Day 49: Welcome to Bamako - fined big time.

Soutpiel Safari
John & Jenny
Fri 24 Dec 2010 15:08
Day 49: Thursday 23 December 2010. The Sleeping Camel, Bamako, Mali. N12 37.525 W007 59.278 Distance driven 436 km - too much!
Late start today as we relaxed after a hard day yesterday and de-dusted the LR.  It is still filthy on the outside but will have to wait to be cleaned.
After telephone consultation with our Oasis friends a day ahead of us, for the route, we crossed the bridge again - this time free!  The process involves driving one set of wheels over one of the lines so that they run between the two rails and the other pair run on the bridge decking to one side.  This, of course, after checking that a train is not due! All the time one is besieged by a small army of motor scooters, like locusts, in both directions.
Having successfully accomplished this we set off on another 200 km of hard piste to Manantali and Tambaga where the tarmac begins.  We had a break at the enormous (200 MW) hydro plant at Manantali, apparently run by Eskom, but saw no sign of South Africans or ice-cold Castle beers!
After Tambaga we looked for a camp site by the river but it seemed difficult to get away from villages so, being on 100 kph tarmac we opted to go right through to Bamako. This was a big mistake and we broke our No 1 Golden Rule of this trip which is "We will never drive in the dark in Africa".  It got dark 100 km from Bamako. Initially we found little traffic so we trimmed up our driving lamps for 200 m range and ploughed on, easily picking out the unlit donkey carts and trucks without rear lights.  All went well until we hit down-town Kita and confronted another vehicle driving across a bridge in the middle of the road.  I put full beams on him and flashed him several times to move over, at which point the pickup stopped, blocking our way and the driver got out and harangued me in forcible French for blinding him. I retaliated that he was driving on my side of the road and then realised that he was a gendarme!  Fortunately, he realised that his wrath was lost on the English and buggered off.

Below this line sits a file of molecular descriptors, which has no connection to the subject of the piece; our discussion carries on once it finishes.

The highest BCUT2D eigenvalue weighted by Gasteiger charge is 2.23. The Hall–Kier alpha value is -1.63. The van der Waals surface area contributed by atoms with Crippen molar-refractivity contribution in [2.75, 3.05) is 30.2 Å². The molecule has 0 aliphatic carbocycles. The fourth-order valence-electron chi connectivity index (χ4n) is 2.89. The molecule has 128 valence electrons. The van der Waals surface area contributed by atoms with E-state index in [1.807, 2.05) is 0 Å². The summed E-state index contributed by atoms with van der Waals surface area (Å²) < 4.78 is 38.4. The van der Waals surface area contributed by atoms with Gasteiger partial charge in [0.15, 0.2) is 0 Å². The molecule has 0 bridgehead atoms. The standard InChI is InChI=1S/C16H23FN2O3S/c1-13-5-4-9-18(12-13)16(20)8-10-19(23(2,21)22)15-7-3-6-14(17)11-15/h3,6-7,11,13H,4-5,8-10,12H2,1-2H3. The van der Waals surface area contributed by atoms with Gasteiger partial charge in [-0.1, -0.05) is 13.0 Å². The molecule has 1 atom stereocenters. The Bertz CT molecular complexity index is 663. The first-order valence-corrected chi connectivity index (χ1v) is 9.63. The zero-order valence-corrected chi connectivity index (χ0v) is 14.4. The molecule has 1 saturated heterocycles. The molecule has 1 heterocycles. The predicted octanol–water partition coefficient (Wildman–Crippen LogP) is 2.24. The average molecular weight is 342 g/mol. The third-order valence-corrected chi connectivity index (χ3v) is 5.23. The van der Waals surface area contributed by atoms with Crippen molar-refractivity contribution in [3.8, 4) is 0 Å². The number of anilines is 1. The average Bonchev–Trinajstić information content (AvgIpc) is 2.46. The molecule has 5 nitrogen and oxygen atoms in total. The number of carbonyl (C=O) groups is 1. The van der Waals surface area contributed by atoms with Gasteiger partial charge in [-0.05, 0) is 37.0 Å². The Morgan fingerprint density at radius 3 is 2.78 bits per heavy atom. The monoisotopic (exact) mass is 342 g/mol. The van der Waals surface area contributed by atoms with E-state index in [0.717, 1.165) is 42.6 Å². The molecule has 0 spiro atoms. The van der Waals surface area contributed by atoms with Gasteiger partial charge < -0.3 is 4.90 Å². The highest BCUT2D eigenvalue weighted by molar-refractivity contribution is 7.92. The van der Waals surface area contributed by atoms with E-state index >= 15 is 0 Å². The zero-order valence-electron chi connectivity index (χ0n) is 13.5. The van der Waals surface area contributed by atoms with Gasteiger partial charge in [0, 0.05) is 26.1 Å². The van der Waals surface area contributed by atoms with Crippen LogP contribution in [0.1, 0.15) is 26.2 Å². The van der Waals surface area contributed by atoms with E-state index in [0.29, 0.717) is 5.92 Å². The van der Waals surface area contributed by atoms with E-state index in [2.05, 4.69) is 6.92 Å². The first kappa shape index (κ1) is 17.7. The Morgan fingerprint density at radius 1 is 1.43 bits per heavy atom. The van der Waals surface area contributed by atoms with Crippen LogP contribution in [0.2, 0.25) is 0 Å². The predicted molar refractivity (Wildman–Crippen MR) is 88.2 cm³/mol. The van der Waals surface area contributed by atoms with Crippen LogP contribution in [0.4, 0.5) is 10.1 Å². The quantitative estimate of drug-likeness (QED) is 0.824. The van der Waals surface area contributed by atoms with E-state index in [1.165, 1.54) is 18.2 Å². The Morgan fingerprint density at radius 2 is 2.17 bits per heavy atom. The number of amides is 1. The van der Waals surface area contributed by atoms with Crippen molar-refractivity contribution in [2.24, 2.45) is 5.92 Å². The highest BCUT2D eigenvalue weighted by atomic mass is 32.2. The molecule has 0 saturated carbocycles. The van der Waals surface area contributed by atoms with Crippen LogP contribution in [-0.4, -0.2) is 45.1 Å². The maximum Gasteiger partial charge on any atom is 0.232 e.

Then we reached Bamako - picture the scene, no street lights, thousands of motor scooters driving in all directions mostly on the wrong side of the road, no defined edge to the road, only a ragged line where the tarmac crumbles away to the dirt, smoke and dust blowing everywhere, people, donkeys, chickens in the road etc.  We haven't the slightest idea where we are, no map of Bamako, only the GPS co-ordinates of where we will be camping.  Then suddenly there is a motor scooter with two guys on it rushing up on my inside -  as the LR is RHD I can look out and almost touch the driver who is furiously blowing a whistle.  I was slowly edging him off into the dirt when I realised he was a cop!  We pulled over and he poked his head in the window and very, very aggressively accused me of not stopping at the Ministry of Information, which could have been true in the chaos but we denied it.  Then began a long French/English argument with the guy hanging on to my driving licence.  This time the fine was CFA 75,000 (£107).  It soon became clear that anything we paid would straight in his pocked with no receipt.  We were lost, confused, hot, exhausted and furious so we paid up when we really should have told the guy to get stuffed.
After that, the cold beer at the Sleeping Camel was very welcome.